Anyway, I digress. It was the season finale of CSI tonight, and I am not a happy bunny. What will I watch now? The television schedules are a no-mans land of mind-numbing daytime telly (presented by unnaturally tanned people), and reality TV (starring, well, unnaturally tanned people).

Now, I’m not going to pretend for a second that CSI is a classic, a benchmark in terms of modern art - I mean, the thing is full of holes. For example, why do they never wear overalls? And why do the women totter around in high heels with their hair flying about all over the place? Surely that must contravene some H & S rules? But the show is entertaining, with interesting stories and an unfeasibly attractive cast, and that is pretty much all I care about at 9pm on a Tuesday night.

You know, thinking about it, I don’t know why I’m so bothered - after all, Five will probably show repeats of CSI on a loop till the new series begins. As long as I’m still able to get my Grissom fix, that’s all I’m worried about.

School's out for summer

...school’s out for ever. Well, not for ever, probably. I still intend to go to university next year. But school (college) is most definitely out for a while, and has been for a month or so. Only now I am starting to get my around it.

I’d been going to the same college for three years (I was the only person who lasted from the first class right through all three years), working towards a qualification I’m still not sure I’ve got (slight issues with the department lecturers on that one), with my life revolving around essays, projects and assessments. Even now, I find myself having an ‘I’ve got so much to do’ panic before I realise that, actually, I don’t. Three years of my life in one place - it’s gonna take a big adjustment to not be there anymore. Though, funnily enough, the only thing I miss about the place so far is those Caribbean chicken corn snack things they had in the canteen. And you can get them anywhere.

Something I’ve noticed, and I’m not going to try and pass this off as a hugely original thought, is that studying something can really bugger up your enthusiasm for it. However, with a little bit of distance, there are some projects I undertook as coursework I’d like to return to, work a bit more on. Although, in contrast to this, college introduced me to or helped to foster things I now have a passion for - writing for one. So you can blame them for this blog.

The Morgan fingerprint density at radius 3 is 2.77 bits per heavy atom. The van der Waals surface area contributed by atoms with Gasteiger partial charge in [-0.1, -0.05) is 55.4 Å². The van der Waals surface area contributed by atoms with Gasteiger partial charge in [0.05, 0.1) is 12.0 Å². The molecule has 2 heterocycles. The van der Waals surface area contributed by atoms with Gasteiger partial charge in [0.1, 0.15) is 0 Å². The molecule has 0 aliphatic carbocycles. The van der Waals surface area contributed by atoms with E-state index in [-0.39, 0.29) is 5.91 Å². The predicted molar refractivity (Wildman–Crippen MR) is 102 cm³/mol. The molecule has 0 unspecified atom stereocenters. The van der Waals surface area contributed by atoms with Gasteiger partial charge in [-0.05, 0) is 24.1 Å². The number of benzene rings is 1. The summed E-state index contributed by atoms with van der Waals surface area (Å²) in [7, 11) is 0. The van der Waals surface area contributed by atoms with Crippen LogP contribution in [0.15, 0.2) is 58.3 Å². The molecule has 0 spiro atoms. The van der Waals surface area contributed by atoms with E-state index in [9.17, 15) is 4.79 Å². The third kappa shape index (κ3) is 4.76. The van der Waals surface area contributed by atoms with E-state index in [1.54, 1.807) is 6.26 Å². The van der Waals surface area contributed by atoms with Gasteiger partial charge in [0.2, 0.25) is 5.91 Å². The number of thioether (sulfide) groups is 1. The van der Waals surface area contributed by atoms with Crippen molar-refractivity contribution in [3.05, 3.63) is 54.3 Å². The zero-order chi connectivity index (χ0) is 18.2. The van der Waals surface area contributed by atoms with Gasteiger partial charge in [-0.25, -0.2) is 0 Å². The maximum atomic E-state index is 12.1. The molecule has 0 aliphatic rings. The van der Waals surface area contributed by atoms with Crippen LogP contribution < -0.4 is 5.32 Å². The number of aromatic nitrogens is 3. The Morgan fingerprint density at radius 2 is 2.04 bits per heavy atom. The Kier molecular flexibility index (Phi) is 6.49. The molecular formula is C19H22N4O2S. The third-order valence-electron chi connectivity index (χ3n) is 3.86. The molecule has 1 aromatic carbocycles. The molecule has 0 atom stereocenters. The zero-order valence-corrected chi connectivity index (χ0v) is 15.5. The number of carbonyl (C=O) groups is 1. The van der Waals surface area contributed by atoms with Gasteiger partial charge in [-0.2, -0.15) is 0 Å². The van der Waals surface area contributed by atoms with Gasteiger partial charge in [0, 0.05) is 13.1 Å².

Aside from the work, I never made great friends there to miss. The class was cliquey in the extreme. There were the loaners, always on the periphery and never really participating, the Barbie crew, and the group I got lumped with. Not sure quite what you’d call them, to be honest. They were a tight knit bunch and they just seemed to put up with me. We never really had anything in common, which I’ll admit I found both disappointing and slightly surprising. I would have thought, given the nature and subject of the course that we would have had something in common to talk about - films, music, books. But there didn't seem to be anything - we had different interests.

As easy as it would be to spew venom about some of the people I met, I’m going to try and be stoical. We were different, that’s all. I suppose, for me, what truly and deeply…annoyed me? disappointed me? at the time was their inability to see beyond themselves. Nothing and no-one remotely different could escape without seething criticism or utter bafflement. That isn’t how my mind works - I try hard to foster the exact opposite attitude. I can judge too, but it’s not a quality I find attractive, and so I try and curb it. I try and be more understanding, less judgmental, more open-minded. Sometimes I might succeed, other times I might fail, but at least I try. I can remember we were all sitting in the canteen one lunchtime, and we ended up talking about foreign food. I said ‘oh, I like sushi,’ which was met with a squint and a wrinkling of the nose, and A saying ‘yeah - you look like the type of person that would like sushi.’ I wasn’t sure how to interpret that. Did she mean I looked Japanese? Doubtful, what with the red hair. Either way, I don’t think it was a compliment. In fact a lot of things I said were met with that expression. So in the end, I stopped saying anything.